Fever Dream opens with a bank heist that spins out of control and becomes a hostage situation. In the first two dozen pages, Palumbo displays his mastery of the genre by planting the seed that a twist is coming, even this early in the book, and then delivering it in a way that is at once unexpected but also foreshadowed. The plot continues to twist, deepening with each turn. The possibilities seem endless as the book nears its conclusion offering connections to several characters with plausible links to a crime that itself morphs as the story unfolds.

Palumbo’s work as a licensed psychotherapist gives him insight into human relationships that really sparkles in his writing. In Fever Dream the relationship between Treva Williams, one of the victims in the bank heist, and Eleanor Lowrey, one of the detectives investigating, was so strongly done I had to stop reading and consider how well the reveal had been written.

Here is another example of a relationship splendidly portrayed:

             “She noticed me then, too, and we exchanged brief, sad smiles. 
And not just because of our shared grief about Andy’s death.

        It was more or less the way we always greeted each other 
other, no matter how much time had gone by.

And probably always would.”

In the passage above, Palumbo describes a heart-rending longing between Rinaldi and a former coworker that is so poignant you can’t help but feel his angst. Relationships deepen in this second novel, and Rinaldi's pain is visceral even as he works to help solve the bank heist and treat Ms. Williams, his emotional struggles bubble to the surface. Palumbo masterfully manages to deepen numerous series characters while telling a story that can be enjoyed without having read the previous book.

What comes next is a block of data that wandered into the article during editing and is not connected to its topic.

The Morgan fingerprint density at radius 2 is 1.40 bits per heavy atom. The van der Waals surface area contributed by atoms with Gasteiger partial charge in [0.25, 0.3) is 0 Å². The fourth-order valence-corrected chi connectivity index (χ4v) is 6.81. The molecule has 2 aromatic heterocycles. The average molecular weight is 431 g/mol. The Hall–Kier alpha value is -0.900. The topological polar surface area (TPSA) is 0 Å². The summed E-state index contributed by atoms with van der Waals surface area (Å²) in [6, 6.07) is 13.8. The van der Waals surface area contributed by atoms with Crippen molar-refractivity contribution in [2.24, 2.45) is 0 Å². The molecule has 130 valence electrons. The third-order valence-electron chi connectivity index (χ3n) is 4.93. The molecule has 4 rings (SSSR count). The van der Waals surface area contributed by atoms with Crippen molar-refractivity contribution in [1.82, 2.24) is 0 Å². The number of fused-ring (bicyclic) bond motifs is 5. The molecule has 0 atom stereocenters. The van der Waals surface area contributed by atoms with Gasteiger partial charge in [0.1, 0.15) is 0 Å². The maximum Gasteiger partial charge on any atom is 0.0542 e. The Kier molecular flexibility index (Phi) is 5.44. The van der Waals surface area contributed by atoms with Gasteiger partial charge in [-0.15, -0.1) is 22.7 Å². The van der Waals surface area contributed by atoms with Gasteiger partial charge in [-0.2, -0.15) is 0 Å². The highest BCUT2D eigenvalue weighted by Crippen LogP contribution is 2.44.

Seasoned writers talk about focusing on character and allowing the story to grow out of character. Fever Dream displays Palumbo's mastery of both. He delivers a great mystery with characters that really sparkle. I highly recommend Fever Dream, and Mirror Image, the first Daniel Rinaldi mystery.

Palumbo works with writers to help them overcome writer’s block and other mental obstacles to producing their best work. For the writers who regularly visit CFC, you’ll want to check out his book, Writing From The Inside Out. This is a great resource for writers to understand how their emotions and their perspective on their own work affects their productivity.

If you’re looking for more from Dennis Palumbo, you can find him at www.dennispalumbo.com. You can also listen to my Blog Talk Radio interview with him as we discuss his books, Mirror Image and Writing from the Inside out.

Yale Club event for MRS KENNEDY AND ME

With Bob Sparks and Richard Ramos Co-Producers of THE KENNEDY DETAIL feature

With Nina Reznick, Lisa McCubbin, and publisher Louise Burke.


Check This Out ... The Book Depository [via Nina Reznick]

Minute-by-minute who's buying what and where:



A Star Who Was Born, Sparkled and Fell
‘End of the Rainbow,’ on Judy Garland, at Belasco Theater

End of the Rainbow, with Tracie Bennett as Judy Garland, at the Belasco Theater.


As befits a play about JudyGarland, a woman known for liberally mixing her pills, Peter Quilter’s “End ofthe Rainbow” is a jolting upper and downer at the same time. After watchingTracie Bennett’s electrifying interpretation of Garland in the intenseproduction that opened on Monday night at the Belasco Theater, you feel exhilaratedand exhausted, equally ready to dance down the street and crawl under a rock.